Mark Cazer of Canandaigua recently brandished a pair of scissors at St. Dominic Church in Shortsville, challenging his fellow parishioners to cut up their credit cards as part of a personal budgeting program.
He also encouraged those who couldn’t bring themselves to take up the challenge to speak about why they weren’t ready to do so.
The credit-card challenge is part of an effort to help parishioners take control of their own spending before their debts become unmanageable.
About 15 of the two dozen people in the class, which is called Financial Peace University, were able to cut up their cards because they had already saved enough money to cover their anticipated living expenses and unforeseen or emergency expenses, Cazer said.
One motivation for cutting up the cards is that people tend to better scrutinize their spending when they pay with cash, he explained.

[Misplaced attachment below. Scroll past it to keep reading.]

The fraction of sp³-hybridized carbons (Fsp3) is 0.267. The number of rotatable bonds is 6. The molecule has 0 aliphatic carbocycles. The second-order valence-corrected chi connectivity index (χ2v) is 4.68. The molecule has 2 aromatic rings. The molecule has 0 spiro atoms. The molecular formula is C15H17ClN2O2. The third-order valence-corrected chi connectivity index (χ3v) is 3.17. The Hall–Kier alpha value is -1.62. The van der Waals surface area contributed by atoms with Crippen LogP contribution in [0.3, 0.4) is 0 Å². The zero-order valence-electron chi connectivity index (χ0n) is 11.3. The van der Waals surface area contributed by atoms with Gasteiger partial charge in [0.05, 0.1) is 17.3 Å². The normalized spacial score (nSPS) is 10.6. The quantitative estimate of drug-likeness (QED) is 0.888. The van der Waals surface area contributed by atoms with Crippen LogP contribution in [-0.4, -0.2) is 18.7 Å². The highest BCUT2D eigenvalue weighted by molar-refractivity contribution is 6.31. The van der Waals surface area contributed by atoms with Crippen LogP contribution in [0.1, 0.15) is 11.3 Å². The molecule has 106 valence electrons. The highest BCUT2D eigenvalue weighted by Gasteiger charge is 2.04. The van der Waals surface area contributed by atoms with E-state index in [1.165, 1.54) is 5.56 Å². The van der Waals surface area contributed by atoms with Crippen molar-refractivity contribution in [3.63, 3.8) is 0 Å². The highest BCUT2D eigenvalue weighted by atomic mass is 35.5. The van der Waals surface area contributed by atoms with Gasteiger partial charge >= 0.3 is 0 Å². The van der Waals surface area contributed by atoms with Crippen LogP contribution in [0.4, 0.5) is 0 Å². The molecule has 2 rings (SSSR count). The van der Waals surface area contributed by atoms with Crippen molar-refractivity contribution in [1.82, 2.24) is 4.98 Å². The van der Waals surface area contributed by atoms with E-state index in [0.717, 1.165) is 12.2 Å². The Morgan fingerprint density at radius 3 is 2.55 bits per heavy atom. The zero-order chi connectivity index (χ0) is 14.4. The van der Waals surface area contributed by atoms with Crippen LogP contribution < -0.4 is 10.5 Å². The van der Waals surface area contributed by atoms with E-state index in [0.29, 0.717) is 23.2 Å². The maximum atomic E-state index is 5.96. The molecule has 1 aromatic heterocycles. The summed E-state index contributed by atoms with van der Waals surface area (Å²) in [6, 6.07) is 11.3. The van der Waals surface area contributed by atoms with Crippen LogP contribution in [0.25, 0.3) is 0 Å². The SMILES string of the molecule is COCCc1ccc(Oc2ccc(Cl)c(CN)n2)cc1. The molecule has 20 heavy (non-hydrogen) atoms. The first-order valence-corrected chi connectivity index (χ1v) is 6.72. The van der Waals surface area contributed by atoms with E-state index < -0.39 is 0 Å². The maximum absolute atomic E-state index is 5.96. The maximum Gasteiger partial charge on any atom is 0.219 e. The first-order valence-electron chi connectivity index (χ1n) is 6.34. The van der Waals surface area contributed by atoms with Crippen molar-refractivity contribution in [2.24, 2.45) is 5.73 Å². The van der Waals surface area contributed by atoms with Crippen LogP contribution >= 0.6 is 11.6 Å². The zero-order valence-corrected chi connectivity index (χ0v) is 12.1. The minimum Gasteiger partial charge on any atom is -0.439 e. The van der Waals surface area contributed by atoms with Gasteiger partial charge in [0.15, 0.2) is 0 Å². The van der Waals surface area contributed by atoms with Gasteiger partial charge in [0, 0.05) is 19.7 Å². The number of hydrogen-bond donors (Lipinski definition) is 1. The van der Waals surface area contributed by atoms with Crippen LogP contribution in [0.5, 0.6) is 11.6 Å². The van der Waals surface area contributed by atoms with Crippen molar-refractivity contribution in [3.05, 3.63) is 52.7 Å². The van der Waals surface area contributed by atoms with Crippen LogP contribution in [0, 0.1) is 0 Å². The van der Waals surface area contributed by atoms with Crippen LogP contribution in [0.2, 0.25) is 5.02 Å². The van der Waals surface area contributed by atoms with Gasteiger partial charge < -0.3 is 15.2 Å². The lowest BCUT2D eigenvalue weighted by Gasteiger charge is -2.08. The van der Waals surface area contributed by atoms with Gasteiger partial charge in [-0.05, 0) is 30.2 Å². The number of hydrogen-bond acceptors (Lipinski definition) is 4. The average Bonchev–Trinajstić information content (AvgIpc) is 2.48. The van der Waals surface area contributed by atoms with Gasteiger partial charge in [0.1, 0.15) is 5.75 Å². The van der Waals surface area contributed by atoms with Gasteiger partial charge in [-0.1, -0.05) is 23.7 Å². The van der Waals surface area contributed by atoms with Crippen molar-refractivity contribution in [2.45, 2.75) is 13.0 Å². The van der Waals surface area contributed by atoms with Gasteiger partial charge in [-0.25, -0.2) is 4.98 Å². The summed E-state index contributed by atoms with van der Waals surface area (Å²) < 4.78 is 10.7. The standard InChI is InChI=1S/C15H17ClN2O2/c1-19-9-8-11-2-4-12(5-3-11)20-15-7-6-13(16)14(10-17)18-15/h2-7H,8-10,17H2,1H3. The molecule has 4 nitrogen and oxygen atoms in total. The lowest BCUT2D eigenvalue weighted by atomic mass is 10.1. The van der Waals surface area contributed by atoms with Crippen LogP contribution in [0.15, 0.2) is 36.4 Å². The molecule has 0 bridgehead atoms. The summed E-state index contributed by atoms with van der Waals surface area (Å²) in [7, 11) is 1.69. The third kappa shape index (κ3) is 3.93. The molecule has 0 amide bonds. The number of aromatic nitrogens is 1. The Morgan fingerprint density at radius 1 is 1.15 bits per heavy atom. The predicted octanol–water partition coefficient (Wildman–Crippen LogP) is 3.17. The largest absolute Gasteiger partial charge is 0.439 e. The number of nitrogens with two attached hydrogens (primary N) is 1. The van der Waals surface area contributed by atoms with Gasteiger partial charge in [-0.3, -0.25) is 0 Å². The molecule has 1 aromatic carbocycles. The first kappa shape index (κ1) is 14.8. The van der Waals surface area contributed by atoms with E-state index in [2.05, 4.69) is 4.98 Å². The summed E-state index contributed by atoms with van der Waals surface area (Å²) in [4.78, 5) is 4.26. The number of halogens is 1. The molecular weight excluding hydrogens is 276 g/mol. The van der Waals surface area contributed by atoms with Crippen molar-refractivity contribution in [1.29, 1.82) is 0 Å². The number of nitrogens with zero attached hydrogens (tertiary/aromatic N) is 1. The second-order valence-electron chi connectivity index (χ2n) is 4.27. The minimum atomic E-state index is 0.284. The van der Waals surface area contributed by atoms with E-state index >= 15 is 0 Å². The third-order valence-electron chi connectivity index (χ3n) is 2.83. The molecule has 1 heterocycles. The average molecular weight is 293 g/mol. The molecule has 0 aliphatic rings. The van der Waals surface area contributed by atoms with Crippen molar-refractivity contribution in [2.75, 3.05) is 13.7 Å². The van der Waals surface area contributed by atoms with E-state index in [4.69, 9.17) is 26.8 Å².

With the support of the Knights of Columbus, Cazer and his wife, Bonnie, have been leading sessions of Financial Peace University at St. Dominic Church, which belongs to St. Peter Parish. The program, started by investment advocate Dave Ramsey, applies Biblical principles to personal finances, guiding people to understand where they are spending their money and where they can cut back.
"The big problem for many people today is they enter retirement and haven’t gotten rid of their debt," Cazer said.
Cazer said he and his wife had been struggling with their own bills and feared retirement until they tried Ramsey’s principles three years ago. Since then, they have been regular budgeters and paid off what he described as a "mountain" of debt. They plan ahead for expenses big and small — from large fuel bills during the winter to birthday presents throughout the year — and also plan their charitable giving.
He said offering the class grew out of his and his wife’s desire to help their fellow parishioners find the same financial peace they have achieved.
"It has really been uplifting for us and reinvigorated our desire to keep the budget tight and continue to work on debt," Cazer said.